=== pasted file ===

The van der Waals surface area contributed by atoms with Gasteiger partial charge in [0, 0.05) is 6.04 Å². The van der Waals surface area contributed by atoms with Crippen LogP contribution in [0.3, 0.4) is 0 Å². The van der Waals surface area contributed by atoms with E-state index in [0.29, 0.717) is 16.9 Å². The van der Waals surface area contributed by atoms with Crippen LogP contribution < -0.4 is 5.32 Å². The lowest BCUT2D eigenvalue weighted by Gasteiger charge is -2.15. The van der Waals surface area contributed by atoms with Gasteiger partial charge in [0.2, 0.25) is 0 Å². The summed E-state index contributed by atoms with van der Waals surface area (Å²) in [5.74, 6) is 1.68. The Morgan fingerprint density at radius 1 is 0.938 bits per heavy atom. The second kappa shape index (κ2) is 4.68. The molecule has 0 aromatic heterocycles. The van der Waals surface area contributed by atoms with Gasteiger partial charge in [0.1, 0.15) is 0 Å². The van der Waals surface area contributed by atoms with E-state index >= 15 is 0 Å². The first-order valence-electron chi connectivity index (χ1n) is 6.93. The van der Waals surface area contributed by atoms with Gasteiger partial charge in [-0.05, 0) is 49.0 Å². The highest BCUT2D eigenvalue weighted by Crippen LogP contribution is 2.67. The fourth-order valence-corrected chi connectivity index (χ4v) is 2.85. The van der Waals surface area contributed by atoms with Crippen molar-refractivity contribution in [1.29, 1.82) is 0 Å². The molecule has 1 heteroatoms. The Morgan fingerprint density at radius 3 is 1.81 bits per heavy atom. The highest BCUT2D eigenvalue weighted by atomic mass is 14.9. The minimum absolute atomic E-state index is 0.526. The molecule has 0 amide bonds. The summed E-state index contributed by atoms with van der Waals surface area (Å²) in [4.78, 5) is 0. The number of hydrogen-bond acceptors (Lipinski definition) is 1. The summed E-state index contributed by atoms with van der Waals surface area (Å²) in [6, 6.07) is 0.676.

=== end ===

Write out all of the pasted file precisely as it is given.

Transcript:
The van der Waals surface area contributed by atoms with Gasteiger partial charge in [0, 0.05) is 6.04 Å². The van der Waals surface area contributed by atoms with Crippen LogP contribution in [0.3, 0.4) is 0 Å². The van der Waals surface area contributed by atoms with E-state index in [0.29, 0.717) is 16.9 Å². The van der Waals surface area contributed by atoms with Crippen LogP contribution < -0.4 is 5.32 Å². The lowest BCUT2D eigenvalue weighted by Gasteiger charge is -2.15. The van der Waals surface area contributed by atoms with Gasteiger partial charge in [0.2, 0.25) is 0 Å². The summed E-state index contributed by atoms with van der Waals surface area (Å²) in [5.74, 6) is 1.68. The Morgan fingerprint density at radius 1 is 0.938 bits per heavy atom. The second kappa shape index (κ2) is 4.68. The molecule has 0 aromatic heterocycles. The van der Waals surface area contributed by atoms with Gasteiger partial charge in [0.1, 0.15) is 0 Å². The van der Waals surface area contributed by atoms with E-state index >= 15 is 0 Å². The first-order valence-electron chi connectivity index (χ1n) is 6.93. The van der Waals surface area contributed by atoms with Gasteiger partial charge in [-0.05, 0) is 49.0 Å². The highest BCUT2D eigenvalue weighted by Crippen LogP contribution is 2.67. The fourth-order valence-corrected chi connectivity index (χ4v) is 2.85. The van der Waals surface area contributed by atoms with Crippen molar-refractivity contribution in [1.29, 1.82) is 0 Å². The molecule has 1 heteroatoms. The Morgan fingerprint density at radius 3 is 1.81 bits per heavy atom. The highest BCUT2D eigenvalue weighted by atomic mass is 14.9. The minimum absolute atomic E-state index is 0.526. The molecule has 0 amide bonds. The summed E-state index contributed by atoms with van der Waals surface area (Å²) in [4.78, 5) is 0. The number of hydrogen-bond acceptors (Lipinski definition) is 1. The summed E-state index contributed by atoms with van der Waals surface area (Å²) in [6, 6.07) is 0.676.